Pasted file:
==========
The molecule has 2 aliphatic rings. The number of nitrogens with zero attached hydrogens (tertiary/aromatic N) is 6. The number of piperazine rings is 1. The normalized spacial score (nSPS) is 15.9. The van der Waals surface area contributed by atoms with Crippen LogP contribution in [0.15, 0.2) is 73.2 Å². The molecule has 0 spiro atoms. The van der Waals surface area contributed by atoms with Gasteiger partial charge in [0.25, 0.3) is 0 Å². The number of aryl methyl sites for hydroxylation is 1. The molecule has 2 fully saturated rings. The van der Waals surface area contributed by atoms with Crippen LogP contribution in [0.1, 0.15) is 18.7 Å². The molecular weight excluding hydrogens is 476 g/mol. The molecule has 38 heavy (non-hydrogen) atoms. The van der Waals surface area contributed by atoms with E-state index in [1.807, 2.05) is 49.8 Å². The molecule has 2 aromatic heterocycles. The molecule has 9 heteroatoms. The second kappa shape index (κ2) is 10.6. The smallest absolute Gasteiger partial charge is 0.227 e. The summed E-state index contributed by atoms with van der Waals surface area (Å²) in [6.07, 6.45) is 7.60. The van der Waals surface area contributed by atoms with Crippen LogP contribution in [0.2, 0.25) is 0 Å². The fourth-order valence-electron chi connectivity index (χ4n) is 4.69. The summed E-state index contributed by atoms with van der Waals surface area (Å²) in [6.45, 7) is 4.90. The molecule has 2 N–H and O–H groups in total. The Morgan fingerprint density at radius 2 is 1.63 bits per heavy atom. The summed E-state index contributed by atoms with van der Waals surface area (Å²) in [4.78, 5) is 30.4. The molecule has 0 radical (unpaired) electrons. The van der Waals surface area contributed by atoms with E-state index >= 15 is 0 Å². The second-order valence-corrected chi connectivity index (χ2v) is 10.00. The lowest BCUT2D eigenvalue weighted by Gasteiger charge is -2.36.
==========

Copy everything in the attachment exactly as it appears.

The molecule has 2 aliphatic rings. The number of nitrogens with zero attached hydrogens (tertiary/aromatic N) is 6. The number of piperazine rings is 1. The normalized spacial score (nSPS) is 15.9. The van der Waals surface area contributed by atoms with Crippen LogP contribution in [0.15, 0.2) is 73.2 Å². The molecule has 0 spiro atoms. The van der Waals surface area contributed by atoms with Gasteiger partial charge in [0.25, 0.3) is 0 Å². The number of aryl methyl sites for hydroxylation is 1. The molecule has 2 fully saturated rings. The van der Waals surface area contributed by atoms with Crippen LogP contribution in [0.1, 0.15) is 18.7 Å². The molecular weight excluding hydrogens is 476 g/mol. The molecule has 38 heavy (non-hydrogen) atoms. The van der Waals surface area contributed by atoms with E-state index in [1.807, 2.05) is 49.8 Å². The molecule has 2 aromatic heterocycles. The molecule has 9 heteroatoms. The second kappa shape index (κ2) is 10.6. The smallest absolute Gasteiger partial charge is 0.227 e. The summed E-state index contributed by atoms with van der Waals surface area (Å²) in [6.07, 6.45) is 7.60. The van der Waals surface area contributed by atoms with Crippen LogP contribution in [0.2, 0.25) is 0 Å². The fourth-order valence-electron chi connectivity index (χ4n) is 4.69. The summed E-state index contributed by atoms with van der Waals surface area (Å²) in [6.45, 7) is 4.90. The molecule has 2 N–H and O–H groups in total. The Morgan fingerprint density at radius 2 is 1.63 bits per heavy atom. The summed E-state index contributed by atoms with van der Waals surface area (Å²) in [4.78, 5) is 30.4. The molecule has 0 radical (unpaired) electrons. The van der Waals surface area contributed by atoms with E-state index >= 15 is 0 Å². The second-order valence-corrected chi connectivity index (χ2v) is 10.00. The lowest BCUT2D eigenvalue weighted by Gasteiger charge is -2.36.